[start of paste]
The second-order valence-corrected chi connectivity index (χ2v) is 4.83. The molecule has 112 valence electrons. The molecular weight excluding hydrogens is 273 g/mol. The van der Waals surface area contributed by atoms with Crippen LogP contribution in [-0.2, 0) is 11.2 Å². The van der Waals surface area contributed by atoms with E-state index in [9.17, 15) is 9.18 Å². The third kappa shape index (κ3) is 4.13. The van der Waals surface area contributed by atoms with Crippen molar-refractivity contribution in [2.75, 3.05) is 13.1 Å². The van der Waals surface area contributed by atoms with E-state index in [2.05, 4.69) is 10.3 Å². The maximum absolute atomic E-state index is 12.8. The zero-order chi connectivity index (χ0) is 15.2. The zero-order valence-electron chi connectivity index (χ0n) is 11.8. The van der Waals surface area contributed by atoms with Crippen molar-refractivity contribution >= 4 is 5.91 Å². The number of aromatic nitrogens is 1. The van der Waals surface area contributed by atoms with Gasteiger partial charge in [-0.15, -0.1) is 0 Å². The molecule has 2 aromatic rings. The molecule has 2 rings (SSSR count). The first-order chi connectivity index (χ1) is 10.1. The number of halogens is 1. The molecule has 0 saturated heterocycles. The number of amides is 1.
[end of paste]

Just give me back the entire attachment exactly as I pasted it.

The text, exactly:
The second-order valence-corrected chi connectivity index (χ2v) is 4.83. The molecule has 112 valence electrons. The molecular weight excluding hydrogens is 273 g/mol. The van der Waals surface area contributed by atoms with Crippen LogP contribution in [-0.2, 0) is 11.2 Å². The van der Waals surface area contributed by atoms with E-state index in [9.17, 15) is 9.18 Å². The third kappa shape index (κ3) is 4.13. The van der Waals surface area contributed by atoms with Crippen molar-refractivity contribution in [2.75, 3.05) is 13.1 Å². The van der Waals surface area contributed by atoms with E-state index in [2.05, 4.69) is 10.3 Å². The maximum absolute atomic E-state index is 12.8. The zero-order chi connectivity index (χ0) is 15.2. The zero-order valence-electron chi connectivity index (χ0n) is 11.8. The van der Waals surface area contributed by atoms with Crippen molar-refractivity contribution >= 4 is 5.91 Å². The number of aromatic nitrogens is 1. The van der Waals surface area contributed by atoms with Gasteiger partial charge in [-0.15, -0.1) is 0 Å². The molecule has 2 aromatic rings. The molecule has 2 rings (SSSR count). The first-order chi connectivity index (χ1) is 10.1. The number of halogens is 1. The molecule has 0 saturated heterocycles. The number of amides is 1.